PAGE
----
‘Lord make me pure but not yet!’ – Augustine’s wayward prayer!

Augustine by Botticelli
Augustine by Sandro Botticelli (1480)

Augustine was a radical convert to Christianity! He was born in Tagaste (modern Souk Ahras, Algeria) in 354 and died in Hippo Regius (modern Annaba) in 431.

The Son of so Many Tears!

Augustine’s confessions make interesting reading!  He was the young man who prayed “Lord, make me chaste (sexually pure) – but not yet!”

He became a great intellectual, a professor of Rhetoric in the city of Milan. He lived in relative luxury and enjoyed a life of sin.  His mother, Monica, was a committed Chrstian and prayed earnestly for his conversion calling him ‘the son of so many tears’.

One afternoon as he was sitting in his garden he overheard some children singing ‘Take up and read!  Take up and read!’  He became inwardly convinced by the Spirit that he should read the New Testament.

He began reading Paul’s letter to the Romans, received powerful revelation of God’s grace in the gospel and was converted.  He then became the most zealous exponent of grace of his era, finally settling in Hippo where he became bishop.

st-augustine-botticelli

F.F. Bruce writes:
‘It has often been remarked that the Biblical doctrine of divine grace, God’s unmerited favour shown to sinful humanity, so clearly (as we might think) expounded in the teaching of Christ and the writings of Paul, seems almost to go underground in the post-apostolic age, to reappear only with Augustine.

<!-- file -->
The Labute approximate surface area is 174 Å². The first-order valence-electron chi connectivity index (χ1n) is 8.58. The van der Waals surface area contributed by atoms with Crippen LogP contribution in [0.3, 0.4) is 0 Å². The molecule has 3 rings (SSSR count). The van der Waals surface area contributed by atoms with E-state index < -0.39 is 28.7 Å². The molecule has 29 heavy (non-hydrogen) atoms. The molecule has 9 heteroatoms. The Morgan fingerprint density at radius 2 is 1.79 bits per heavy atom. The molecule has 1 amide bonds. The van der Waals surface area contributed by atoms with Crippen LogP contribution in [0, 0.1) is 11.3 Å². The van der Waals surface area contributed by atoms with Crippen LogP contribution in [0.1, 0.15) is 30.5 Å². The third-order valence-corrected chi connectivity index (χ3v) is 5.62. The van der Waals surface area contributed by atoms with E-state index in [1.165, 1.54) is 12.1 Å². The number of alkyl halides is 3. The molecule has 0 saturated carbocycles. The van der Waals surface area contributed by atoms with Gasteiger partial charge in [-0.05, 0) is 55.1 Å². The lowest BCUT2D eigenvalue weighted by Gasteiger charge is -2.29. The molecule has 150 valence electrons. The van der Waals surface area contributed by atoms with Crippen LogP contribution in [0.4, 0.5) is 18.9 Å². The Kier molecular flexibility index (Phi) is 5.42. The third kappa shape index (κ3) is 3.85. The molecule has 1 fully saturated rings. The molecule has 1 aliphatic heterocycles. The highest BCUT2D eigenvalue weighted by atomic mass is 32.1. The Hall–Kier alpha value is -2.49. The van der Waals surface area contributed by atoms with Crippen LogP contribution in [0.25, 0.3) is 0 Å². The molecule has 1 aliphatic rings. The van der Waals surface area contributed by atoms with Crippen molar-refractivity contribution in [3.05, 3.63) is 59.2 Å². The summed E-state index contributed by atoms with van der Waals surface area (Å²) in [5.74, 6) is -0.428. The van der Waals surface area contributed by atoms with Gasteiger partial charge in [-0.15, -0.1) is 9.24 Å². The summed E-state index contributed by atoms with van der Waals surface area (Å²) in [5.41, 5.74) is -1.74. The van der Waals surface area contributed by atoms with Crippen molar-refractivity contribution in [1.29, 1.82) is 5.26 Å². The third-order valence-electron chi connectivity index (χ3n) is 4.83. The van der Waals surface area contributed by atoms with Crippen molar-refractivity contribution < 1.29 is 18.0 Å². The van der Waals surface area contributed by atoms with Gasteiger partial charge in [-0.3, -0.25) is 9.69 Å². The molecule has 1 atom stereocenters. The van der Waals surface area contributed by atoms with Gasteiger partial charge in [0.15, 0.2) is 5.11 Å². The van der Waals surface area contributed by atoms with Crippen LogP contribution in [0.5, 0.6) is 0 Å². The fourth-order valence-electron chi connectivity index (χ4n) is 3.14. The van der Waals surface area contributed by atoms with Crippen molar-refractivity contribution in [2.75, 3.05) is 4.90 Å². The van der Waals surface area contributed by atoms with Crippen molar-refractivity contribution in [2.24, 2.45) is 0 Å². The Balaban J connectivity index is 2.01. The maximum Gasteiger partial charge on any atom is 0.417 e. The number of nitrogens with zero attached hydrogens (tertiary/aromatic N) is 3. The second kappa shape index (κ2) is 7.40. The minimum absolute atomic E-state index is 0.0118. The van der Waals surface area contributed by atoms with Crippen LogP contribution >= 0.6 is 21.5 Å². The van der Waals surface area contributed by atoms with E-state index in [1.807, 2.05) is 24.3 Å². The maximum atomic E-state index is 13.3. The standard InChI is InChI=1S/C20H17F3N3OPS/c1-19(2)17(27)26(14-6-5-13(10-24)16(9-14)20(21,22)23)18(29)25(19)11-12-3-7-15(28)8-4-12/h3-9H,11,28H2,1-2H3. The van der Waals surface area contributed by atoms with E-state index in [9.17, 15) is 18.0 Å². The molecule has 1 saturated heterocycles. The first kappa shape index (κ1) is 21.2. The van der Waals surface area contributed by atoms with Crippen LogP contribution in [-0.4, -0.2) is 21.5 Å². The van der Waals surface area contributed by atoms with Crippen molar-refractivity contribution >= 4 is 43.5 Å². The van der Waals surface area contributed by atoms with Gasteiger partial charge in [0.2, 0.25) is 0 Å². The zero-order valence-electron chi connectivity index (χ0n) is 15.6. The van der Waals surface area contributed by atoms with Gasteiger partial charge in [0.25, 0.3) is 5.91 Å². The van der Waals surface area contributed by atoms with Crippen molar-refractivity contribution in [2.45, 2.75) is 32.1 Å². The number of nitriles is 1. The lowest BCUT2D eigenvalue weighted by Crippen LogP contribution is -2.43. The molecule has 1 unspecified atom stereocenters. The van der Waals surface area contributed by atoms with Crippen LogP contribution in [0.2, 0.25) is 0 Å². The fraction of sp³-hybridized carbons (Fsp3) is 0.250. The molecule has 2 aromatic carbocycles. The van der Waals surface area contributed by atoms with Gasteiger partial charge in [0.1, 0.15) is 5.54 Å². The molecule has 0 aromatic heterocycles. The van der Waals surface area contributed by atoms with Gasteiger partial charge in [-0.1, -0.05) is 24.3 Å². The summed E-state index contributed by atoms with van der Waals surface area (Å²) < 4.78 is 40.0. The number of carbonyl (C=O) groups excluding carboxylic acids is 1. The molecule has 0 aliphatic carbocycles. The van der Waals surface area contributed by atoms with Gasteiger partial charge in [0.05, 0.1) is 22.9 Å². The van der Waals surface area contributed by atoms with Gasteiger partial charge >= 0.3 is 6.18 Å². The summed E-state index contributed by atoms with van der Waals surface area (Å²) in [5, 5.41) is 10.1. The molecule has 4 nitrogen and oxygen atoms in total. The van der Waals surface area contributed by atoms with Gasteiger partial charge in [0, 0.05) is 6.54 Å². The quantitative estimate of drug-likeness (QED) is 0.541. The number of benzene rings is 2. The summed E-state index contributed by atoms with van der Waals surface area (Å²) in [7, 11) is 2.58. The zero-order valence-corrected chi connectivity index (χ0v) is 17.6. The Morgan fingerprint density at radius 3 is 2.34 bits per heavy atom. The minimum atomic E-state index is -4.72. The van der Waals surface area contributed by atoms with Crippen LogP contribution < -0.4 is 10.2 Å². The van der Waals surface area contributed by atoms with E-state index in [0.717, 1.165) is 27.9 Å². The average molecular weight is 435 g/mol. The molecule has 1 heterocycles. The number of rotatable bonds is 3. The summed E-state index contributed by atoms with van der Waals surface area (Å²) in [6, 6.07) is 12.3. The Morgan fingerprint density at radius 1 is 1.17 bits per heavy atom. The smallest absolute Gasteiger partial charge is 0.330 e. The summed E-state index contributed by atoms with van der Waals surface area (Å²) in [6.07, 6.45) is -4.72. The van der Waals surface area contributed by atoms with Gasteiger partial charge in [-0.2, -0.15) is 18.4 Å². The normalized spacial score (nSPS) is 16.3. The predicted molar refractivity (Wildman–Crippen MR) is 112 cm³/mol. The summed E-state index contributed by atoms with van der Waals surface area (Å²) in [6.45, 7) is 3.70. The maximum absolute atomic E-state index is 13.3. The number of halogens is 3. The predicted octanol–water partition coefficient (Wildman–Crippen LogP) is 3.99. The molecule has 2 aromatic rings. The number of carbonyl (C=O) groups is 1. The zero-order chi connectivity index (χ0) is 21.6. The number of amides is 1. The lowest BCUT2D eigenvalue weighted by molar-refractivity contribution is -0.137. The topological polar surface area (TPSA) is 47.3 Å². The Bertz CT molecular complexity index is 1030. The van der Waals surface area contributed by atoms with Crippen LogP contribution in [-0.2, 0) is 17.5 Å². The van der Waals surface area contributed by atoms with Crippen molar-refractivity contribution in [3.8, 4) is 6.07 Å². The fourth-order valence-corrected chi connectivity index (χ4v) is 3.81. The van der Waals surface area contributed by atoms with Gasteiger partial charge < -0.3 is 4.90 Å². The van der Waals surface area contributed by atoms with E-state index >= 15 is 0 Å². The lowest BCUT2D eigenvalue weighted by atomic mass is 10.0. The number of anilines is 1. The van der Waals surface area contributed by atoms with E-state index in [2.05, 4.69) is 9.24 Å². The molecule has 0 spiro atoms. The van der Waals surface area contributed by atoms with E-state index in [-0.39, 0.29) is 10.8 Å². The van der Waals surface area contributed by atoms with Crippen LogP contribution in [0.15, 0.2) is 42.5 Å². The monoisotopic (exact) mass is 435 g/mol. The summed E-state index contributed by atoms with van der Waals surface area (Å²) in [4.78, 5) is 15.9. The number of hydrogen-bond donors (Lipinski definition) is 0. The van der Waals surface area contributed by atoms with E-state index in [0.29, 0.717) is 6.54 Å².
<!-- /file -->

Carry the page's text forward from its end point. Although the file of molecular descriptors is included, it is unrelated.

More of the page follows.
Certainly the majority of Christian writers who flourished between the apostles and Augustine do not seem to have grasped what Paul was really getting at in his contention that God’s forgiveness and salvation are bestowed entirely as a free gift, by His unconditioned grace.’  (‘The Spreading Flame’, Paternoster  p.334)

Augustine is a notable example of many who had nevertheless grasped the truth of God’s grace and sought to preach it consistently. Next time we’ll see how Augustine’s presumption that the age of miracles had ceased was radically changed – by an unexpected act of God’s power.

To see how a miracle changes Augustine’s thinking, click here

© 2010 Lex Loizides

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